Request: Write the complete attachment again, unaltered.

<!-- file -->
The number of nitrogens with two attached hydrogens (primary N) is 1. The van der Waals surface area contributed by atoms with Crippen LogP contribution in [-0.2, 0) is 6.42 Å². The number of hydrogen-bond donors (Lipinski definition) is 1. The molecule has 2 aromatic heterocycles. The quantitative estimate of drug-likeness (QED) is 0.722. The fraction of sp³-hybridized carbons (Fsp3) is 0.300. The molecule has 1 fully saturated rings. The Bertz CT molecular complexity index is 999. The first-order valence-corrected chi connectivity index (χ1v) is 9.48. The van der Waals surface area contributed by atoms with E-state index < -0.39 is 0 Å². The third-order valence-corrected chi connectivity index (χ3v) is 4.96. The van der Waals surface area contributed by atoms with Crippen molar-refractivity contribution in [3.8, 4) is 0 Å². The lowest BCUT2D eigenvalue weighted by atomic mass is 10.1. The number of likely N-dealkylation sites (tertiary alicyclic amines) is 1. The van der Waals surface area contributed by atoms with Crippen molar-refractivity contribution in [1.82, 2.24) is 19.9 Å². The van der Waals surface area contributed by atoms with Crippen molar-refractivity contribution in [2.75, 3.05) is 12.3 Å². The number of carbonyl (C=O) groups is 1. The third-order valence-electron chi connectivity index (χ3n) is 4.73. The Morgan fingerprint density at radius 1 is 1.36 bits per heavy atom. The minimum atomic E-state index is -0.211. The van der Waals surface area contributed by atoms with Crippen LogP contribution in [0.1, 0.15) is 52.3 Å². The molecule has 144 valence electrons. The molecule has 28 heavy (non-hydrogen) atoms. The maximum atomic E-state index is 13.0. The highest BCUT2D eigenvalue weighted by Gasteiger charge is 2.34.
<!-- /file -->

The number of nitrogens with two attached hydrogens (primary N) is 1. The van der Waals surface area contributed by atoms with Crippen LogP contribution in [-0.2, 0) is 6.42 Å². The number of hydrogen-bond donors (Lipinski definition) is 1. The molecule has 2 aromatic heterocycles. The quantitative estimate of drug-likeness (QED) is 0.722. The fraction of sp³-hybridized carbons (Fsp3) is 0.300. The molecule has 1 fully saturated rings. The Bertz CT molecular complexity index is 999. The first-order valence-corrected chi connectivity index (χ1v) is 9.48. The van der Waals surface area contributed by atoms with E-state index < -0.39 is 0 Å². The third-order valence-corrected chi connectivity index (χ3v) is 4.96. The van der Waals surface area contributed by atoms with Crippen molar-refractivity contribution in [3.8, 4) is 0 Å². The lowest BCUT2D eigenvalue weighted by atomic mass is 10.1. The number of likely N-dealkylation sites (tertiary alicyclic amines) is 1. The van der Waals surface area contributed by atoms with Crippen molar-refractivity contribution in [1.82, 2.24) is 19.9 Å². The van der Waals surface area contributed by atoms with Crippen molar-refractivity contribution in [2.75, 3.05) is 12.3 Å². The number of carbonyl (C=O) groups is 1. The third-order valence-electron chi connectivity index (χ3n) is 4.73. The Morgan fingerprint density at radius 1 is 1.36 bits per heavy atom. The minimum atomic E-state index is -0.211. The van der Waals surface area contributed by atoms with Crippen LogP contribution in [0.1, 0.15) is 52.3 Å². The molecule has 144 valence electrons. The molecule has 28 heavy (non-hydrogen) atoms. The maximum atomic E-state index is 13.0. The highest BCUT2D eigenvalue weighted by Gasteiger charge is 2.34.